I believe it’s important for us to talk about breaking the bias, offer advice and help to empower and uplift each other every day, not just on dedicated days like International Women’s Day.
Women in fintech are still underrepresented, especially in leadership team positions where women make up 11% of all board members and 19% of company executives according to the Fintech Diversity Radar. The report shows that 1.5% of 1,032 best-funded private fintech firms globally are founded solely by women. Of that, they receive just 1% of total fintech venture funding.
There is clearly a diversity issue. And it not only affects the numbers on paper, but it also affects how companies are run, how people think and the decisions that are made.
Being the only woman in the room
We often underestimate how much diversity in a group positively influences ways of working. Understanding this and learning from different life experiences and perspectives allows for an inclusive culture and impactful decision making. If you are one of only a few women or even the first to step into those rooms, it can be a daunting experience. I encourage everyone going through this experience, to keep on showing up. Every dynamic we change today will make a positive impact on future generations.
In 2018, Deloitte published a report on the impact of diversity and inclusion in the workplace and suggested that companies with an inclusive culture are six times more likely to be innovative. That’s massive!
Changing dynamics is important. When we offer genuine interest into understanding the people we work with, we are able to collaborate, challenge and offer feedback in a more constructive way. This is the way we break bias. In my view, if we create environments of forgiveness and trust, we can also influence others and build stronger relationships. I believe this will enable us to create inclusive dynamics for not only women but for everyone.
You can do it!
I often wish there was more advice readily available for me when I started my journey into fintech. My previous role – which was in the alcohol industry – didn’t prepare me for the diverse and technical world of fintech. But it has taught me an important lesson and challenged one of my own, and business-wide, bias: you don’t have to be from fintech to work in fintech.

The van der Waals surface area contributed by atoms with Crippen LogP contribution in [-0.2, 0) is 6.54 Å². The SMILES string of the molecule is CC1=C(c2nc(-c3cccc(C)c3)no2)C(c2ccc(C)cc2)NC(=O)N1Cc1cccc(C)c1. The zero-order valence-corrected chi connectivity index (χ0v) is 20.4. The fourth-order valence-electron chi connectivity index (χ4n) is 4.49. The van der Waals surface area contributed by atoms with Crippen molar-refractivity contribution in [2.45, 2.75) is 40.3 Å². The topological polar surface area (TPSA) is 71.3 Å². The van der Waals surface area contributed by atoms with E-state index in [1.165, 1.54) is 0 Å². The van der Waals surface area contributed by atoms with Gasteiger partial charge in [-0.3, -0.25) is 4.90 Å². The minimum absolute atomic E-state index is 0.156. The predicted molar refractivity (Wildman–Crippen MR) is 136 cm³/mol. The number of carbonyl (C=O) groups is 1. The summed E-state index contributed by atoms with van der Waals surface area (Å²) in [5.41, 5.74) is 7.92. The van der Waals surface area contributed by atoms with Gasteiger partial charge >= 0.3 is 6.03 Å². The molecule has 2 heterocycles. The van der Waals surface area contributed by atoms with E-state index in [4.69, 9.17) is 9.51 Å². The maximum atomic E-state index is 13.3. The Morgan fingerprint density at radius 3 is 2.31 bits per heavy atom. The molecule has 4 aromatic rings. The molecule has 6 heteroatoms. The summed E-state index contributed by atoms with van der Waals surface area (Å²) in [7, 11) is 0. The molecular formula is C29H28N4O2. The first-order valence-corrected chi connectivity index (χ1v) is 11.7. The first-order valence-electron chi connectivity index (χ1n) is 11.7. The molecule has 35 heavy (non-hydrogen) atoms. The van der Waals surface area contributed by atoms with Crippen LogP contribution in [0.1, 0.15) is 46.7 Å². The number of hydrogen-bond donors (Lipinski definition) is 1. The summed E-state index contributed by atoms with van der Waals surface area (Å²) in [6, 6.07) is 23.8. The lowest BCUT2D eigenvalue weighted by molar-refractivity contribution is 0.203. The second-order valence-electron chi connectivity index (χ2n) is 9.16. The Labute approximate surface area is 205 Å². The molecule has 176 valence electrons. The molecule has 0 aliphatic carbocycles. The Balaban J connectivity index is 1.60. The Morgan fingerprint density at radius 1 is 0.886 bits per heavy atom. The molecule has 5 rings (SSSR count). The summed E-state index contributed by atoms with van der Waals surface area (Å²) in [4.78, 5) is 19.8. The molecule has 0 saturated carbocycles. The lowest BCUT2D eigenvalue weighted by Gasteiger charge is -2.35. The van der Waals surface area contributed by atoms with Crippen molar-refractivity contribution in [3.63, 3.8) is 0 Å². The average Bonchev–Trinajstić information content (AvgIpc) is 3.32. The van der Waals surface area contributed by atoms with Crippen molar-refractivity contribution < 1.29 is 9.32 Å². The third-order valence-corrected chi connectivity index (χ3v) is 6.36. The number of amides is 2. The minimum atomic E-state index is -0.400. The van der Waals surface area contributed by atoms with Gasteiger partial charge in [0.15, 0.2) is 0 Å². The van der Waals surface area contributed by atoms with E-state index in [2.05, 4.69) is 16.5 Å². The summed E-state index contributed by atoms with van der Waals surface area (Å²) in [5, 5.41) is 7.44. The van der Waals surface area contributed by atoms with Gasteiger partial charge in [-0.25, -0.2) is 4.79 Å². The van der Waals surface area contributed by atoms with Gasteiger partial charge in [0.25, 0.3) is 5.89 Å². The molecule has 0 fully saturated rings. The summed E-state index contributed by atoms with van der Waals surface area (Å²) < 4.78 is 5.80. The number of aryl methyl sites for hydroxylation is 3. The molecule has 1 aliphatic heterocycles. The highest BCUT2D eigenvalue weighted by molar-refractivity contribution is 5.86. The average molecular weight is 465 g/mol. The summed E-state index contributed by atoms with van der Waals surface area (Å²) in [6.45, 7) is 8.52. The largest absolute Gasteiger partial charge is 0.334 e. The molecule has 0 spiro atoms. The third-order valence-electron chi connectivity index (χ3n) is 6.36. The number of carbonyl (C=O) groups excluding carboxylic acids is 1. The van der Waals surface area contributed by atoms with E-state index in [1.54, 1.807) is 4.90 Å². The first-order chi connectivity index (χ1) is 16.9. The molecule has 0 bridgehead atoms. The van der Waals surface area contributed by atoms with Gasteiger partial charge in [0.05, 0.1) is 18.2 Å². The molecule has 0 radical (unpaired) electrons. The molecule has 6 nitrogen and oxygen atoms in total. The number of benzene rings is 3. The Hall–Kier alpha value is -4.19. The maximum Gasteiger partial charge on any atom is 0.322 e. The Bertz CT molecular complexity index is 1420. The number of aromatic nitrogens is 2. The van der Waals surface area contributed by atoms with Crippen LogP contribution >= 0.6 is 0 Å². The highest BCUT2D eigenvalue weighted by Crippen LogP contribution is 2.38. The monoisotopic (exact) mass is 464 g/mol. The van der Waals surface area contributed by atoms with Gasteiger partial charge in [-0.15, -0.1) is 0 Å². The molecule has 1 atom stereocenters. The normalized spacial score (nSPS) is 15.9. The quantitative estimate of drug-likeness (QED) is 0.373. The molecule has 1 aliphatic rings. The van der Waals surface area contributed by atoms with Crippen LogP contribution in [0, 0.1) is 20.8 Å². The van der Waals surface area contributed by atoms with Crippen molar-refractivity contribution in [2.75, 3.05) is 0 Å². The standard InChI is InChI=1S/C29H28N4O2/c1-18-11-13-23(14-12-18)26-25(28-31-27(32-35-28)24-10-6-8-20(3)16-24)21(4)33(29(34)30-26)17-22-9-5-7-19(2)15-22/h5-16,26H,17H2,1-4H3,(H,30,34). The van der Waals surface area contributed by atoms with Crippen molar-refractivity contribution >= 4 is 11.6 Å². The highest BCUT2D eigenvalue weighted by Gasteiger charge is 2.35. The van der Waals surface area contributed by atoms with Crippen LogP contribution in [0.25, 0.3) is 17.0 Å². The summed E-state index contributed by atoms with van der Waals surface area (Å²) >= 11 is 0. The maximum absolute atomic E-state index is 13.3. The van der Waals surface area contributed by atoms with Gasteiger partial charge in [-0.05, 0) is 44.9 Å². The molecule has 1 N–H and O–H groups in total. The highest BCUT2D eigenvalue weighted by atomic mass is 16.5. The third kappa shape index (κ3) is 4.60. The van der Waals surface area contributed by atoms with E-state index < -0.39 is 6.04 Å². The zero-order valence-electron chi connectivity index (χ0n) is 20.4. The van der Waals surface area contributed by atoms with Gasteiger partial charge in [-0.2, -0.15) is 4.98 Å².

Moving into fintech taught me that I can learn new skills and gather the knowledge I need to succeed. I also broke my own insecurity when it came to asking people for help. I always felt embarrassed to do that – what would they think if I didn’t understand the technical term? Would they think less of me? I learnt to accept that I don’t have to be perfect.
I’ve always felt that I had to be perfect. I had to do a great job and make sure everyone was happy all the time. I felt I had to be whatever people wanted. Which is impossible. Instead, I have learnt to have more compassion for myself. And that’s a lesson I’d like to pass on – any decision taken from a place of courage will be scary and vulnerable, so be kind to yourself through the journey.
If you hold your head high and your heart open you will be able to overcome anything. Don’t let fear make your career choices. I’ve learnt that when I approached my insecurities with humility, the teams would be more than willing to teach and collaborate with me.
You can learn anything you put your mind to and be kind to yourself, first and foremost.
Another piece of advice I have for anyone looking to move into fintech is to go to conferences and network. There are webinars, conferences and dedicated websites to all the ins and outs of the industry. Take your time and learn. And don’t be afraid to ask for help!
You need to get out there and find out what your thing is. Because fintech is huge, and there is so much there for you to discover.
This International Women’s Day, I’d like my takeaway message to be twofold: be kind to yourself, and learn that having more voices that are different in the room is better for everyone.
Happy International Women’s Day!